In a preferred embodiment of the invention, the electron-transfer electrode is poised at a fixed potential against a reference electrode, and the current flowing in the electron-transfer electrode is measured.

In the following description of FIGS. 1 and 2 dimensions, materials, amount and proportions are given by way of example only.

In FIGS. 1 and 2, a strip of epoxy glass 1, 9.5×40×1.6 mm, has two 1 mm diameter holes 2 and 3 therein. A 9×9 mm piece of graphite tape of foil 4 is glued on one face, near the end to cover hole 2 and a 4×9 mm strip of silver foil 5 is glued adjacent thereto over hole 3. Wires 6 and 7 (FIG. 2) on the back enter holes 2 and 3 respectively for electrical connection with the respective electrode material 4 and 5, being glued in the holes by conductive epoxy resin 8. A stabilizing layer of epoxy resin is present over at least part of the back e.g., at 9 to keep the wires in place. Carbon electrode 4 is covered with 1, 1'-dimethylferrocene and glucose oxidase. Silver electrode 5 is covered with silver chloride.

The strip is made up in the following sequence:

(a) drill holes 2 and 3,

(b) glue on electrodes 4 and 5; "ARALDITE" epoxy resin is suitable but should not enter holes 2 and 3,

(c) attach wires 6 and 7, using conductive epoxy 8, and apply "ARALDITE" resin at 9 to fix the wires in place,

(d) hold the silver electrode at +40 mV vs. SCE in 5M for 10-15 seconds to deposit a thin AgCl layer,

(e) apply a solution of 1,1'-dimethylferrocene (4:1) in toluene (20 mg/m) to the graphite tape 4 and allow to evaporate,

(f) cover the ferrocene-coated tape with 50 μl of carbodiimide (25 mg/ml) in pH 4.5 acetate buffer for 11/2 hours and

(g) rinse and cover with glucose oxidase (12.5 mg/ml) in pH 5.5 acetate buffer for 2 hours.

The strip can be used by attaching wires 6 and 7 to a potentiostat poising the potential at electrode 4 at +150 mV. vs. Ag/AgCl, and dipping the strip into a glucose-containing solution so that both electrodes 4 and 5 are covered. The shape of the strip facilitates such handling. The current flowing is proportional to glucose concentration.

FIG. 3 shows a strip electrode 17 made of, for example, a ceramic material or printed-circuit-board laminate. It includes a square area 18 with connector lead 19, the square being covered with the enzyme-containing layers as described above. It further includes a small reference electrode area 20 and separate connector lead 21. The rearward end 22 of the electrode 17 fits into a socket as shown in FIGS. 13a and 13b and described below. It is to be noted that, as with the needle 10, the electrode stip 17 is a small-scale device. Thus, square area 18 is of a side length only about half that of each of two square colourimetric test areas of conventional diagnostic tests and can be used with the original non-expressed bead of blood from a needle-prick device, which is adequate to cover the whole of the square area and communicates electrically with reference electrode area 20.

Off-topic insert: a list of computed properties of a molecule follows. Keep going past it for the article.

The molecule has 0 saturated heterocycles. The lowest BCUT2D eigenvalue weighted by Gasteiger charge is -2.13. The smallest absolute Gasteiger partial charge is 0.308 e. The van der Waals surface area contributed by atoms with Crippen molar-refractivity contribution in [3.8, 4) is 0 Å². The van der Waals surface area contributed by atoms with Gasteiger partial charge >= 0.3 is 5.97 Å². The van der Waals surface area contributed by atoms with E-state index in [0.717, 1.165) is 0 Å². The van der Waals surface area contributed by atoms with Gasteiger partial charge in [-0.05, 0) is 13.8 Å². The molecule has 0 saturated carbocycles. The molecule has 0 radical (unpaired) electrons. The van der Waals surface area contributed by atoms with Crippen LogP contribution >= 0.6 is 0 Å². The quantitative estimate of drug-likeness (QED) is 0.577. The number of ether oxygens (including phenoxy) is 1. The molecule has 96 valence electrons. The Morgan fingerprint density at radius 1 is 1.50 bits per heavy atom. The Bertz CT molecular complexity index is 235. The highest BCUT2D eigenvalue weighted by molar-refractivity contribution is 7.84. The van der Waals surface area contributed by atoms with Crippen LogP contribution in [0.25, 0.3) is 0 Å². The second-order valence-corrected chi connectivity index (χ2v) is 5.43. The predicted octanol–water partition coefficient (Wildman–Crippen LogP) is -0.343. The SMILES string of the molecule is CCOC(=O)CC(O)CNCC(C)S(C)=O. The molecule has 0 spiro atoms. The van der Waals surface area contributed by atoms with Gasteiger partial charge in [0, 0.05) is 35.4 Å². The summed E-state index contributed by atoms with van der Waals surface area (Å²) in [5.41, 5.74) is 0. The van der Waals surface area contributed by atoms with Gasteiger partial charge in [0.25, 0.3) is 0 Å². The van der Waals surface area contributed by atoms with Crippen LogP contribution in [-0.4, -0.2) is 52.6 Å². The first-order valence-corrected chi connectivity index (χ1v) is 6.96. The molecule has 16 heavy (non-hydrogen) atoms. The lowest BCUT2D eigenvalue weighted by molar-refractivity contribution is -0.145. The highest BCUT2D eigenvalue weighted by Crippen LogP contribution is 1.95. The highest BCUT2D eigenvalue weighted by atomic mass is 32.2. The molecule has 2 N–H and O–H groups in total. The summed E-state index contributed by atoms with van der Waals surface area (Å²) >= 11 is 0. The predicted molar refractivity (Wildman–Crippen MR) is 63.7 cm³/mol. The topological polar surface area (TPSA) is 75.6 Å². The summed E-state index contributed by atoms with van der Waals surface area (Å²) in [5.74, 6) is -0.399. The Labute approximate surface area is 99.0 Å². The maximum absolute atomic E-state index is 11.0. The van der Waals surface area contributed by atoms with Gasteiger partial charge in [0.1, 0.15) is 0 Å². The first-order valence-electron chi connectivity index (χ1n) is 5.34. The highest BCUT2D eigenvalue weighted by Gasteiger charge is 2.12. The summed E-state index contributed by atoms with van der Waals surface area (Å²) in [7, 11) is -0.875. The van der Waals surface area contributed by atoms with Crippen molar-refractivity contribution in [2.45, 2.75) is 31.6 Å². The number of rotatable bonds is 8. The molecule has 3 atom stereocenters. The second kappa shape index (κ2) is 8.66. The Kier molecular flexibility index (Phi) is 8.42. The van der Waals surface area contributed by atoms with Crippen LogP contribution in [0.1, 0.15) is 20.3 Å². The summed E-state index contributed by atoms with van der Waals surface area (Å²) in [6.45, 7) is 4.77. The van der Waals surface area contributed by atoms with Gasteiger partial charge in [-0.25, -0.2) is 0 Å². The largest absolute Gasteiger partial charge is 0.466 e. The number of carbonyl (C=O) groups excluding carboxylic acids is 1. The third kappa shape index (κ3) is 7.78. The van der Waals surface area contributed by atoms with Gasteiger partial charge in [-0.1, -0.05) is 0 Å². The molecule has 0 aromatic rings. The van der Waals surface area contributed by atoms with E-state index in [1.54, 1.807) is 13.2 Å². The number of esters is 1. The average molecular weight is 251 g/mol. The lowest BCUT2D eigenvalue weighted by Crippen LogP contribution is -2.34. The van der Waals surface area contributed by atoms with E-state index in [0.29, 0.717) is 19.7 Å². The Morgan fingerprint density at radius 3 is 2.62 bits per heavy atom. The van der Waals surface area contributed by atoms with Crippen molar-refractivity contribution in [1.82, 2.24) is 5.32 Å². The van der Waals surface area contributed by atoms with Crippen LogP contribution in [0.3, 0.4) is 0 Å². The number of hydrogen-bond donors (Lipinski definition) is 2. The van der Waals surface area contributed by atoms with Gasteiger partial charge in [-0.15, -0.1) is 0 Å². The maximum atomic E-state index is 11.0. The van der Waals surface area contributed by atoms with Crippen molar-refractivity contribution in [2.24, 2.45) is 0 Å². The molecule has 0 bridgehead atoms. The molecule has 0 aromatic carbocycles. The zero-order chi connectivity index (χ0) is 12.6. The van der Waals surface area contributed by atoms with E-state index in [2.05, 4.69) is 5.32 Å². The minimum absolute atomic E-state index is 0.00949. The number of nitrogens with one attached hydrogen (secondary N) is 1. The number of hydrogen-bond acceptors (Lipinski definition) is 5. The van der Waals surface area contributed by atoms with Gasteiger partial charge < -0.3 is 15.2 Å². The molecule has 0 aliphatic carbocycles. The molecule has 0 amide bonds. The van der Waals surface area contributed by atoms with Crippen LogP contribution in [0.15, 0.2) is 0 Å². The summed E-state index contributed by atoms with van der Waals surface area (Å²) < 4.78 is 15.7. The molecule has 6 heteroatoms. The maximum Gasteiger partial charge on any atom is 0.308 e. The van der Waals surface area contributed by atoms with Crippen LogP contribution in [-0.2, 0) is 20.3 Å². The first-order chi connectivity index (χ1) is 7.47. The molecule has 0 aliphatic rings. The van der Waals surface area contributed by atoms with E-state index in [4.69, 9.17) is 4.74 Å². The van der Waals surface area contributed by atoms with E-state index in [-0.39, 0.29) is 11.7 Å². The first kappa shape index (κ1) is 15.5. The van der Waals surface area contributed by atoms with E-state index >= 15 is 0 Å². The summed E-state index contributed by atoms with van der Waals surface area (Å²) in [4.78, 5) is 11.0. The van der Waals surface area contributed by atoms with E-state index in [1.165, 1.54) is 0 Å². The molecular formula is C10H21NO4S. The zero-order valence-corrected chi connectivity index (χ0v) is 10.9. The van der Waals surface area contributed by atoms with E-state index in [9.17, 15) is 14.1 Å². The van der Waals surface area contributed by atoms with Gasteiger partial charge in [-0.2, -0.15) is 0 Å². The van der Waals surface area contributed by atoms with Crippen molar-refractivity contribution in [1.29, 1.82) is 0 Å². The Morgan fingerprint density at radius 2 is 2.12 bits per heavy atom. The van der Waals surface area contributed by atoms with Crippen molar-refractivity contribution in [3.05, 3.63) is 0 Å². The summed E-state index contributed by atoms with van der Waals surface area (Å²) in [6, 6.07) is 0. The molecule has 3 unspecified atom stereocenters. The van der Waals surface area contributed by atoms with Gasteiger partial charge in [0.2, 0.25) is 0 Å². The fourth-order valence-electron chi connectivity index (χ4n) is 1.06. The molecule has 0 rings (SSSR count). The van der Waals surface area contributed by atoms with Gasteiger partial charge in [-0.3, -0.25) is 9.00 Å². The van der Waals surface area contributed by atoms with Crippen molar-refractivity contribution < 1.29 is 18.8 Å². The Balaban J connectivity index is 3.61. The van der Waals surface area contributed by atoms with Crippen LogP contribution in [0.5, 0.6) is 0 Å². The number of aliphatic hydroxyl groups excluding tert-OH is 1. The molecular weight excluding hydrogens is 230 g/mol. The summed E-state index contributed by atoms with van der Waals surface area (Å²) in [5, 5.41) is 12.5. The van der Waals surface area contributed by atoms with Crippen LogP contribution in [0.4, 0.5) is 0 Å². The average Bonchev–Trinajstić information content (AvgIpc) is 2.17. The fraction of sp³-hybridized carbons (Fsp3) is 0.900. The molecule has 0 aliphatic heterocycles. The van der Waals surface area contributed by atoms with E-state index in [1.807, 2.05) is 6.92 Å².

Modifications may be made to the embodiments shown in FIG. 3. For example, the strip electrode as shown in FIG. 3 can be longer, whereby electrodes 18 and 20 are located only partway along the strip, leaving a free end 22a to facilitate ease of handling by the patient without damaging or touching the electrodes. Also, the electrode strip can clip within two opposed contacts of resilient mounting 29, the routing of one or other of conductive lines 19 and 21 being modified accordingly.

FIG. 4 shows a longer strip and FIG. 5 shows the inner end of the strip held between two resilient metal contact strips.

In FIG. 6 a 2 cm length of electrically insulating polymer for example MYLAR or TEFLON (a polyfluorocarbon) 0.3 mm square in transverse cross-section is provided with a palladium-silver conductive electrode 31, on the front surface as shown, and a second, smaller electrode 32, on the back as shown in dotted lines. In each case conductive lines 33 and 34 respectively, were formed simultaneously with the electrodes.

On the front electrode 31 is painted a mixture of toluene, 1,1'-dimethyl ferrocene and graphite, formed by mixing a solution of the toluene and 1,1'-dimethyl-ferrocene and a slurry of toluene and graphite. It is believed that the ferrocene is adsorbed onto graphite particles. After drying the mixture forms a layer 35. A layer 36 of glucose oxidase is then immobilized on the graphite surface by carbodiimide immobilisation, known per se (enzyme adsorption can also be used). The electrode may then be covered, on both sides, with a semipermeable membrane of cellulose acetate (or polyurethane), not shown, to block large interfering species from contact with the electrode.

The square section of the support helps in the painting of slurry, or the enzyme-attachment stage's, in keeping the electrodes 31 and 31 distinct.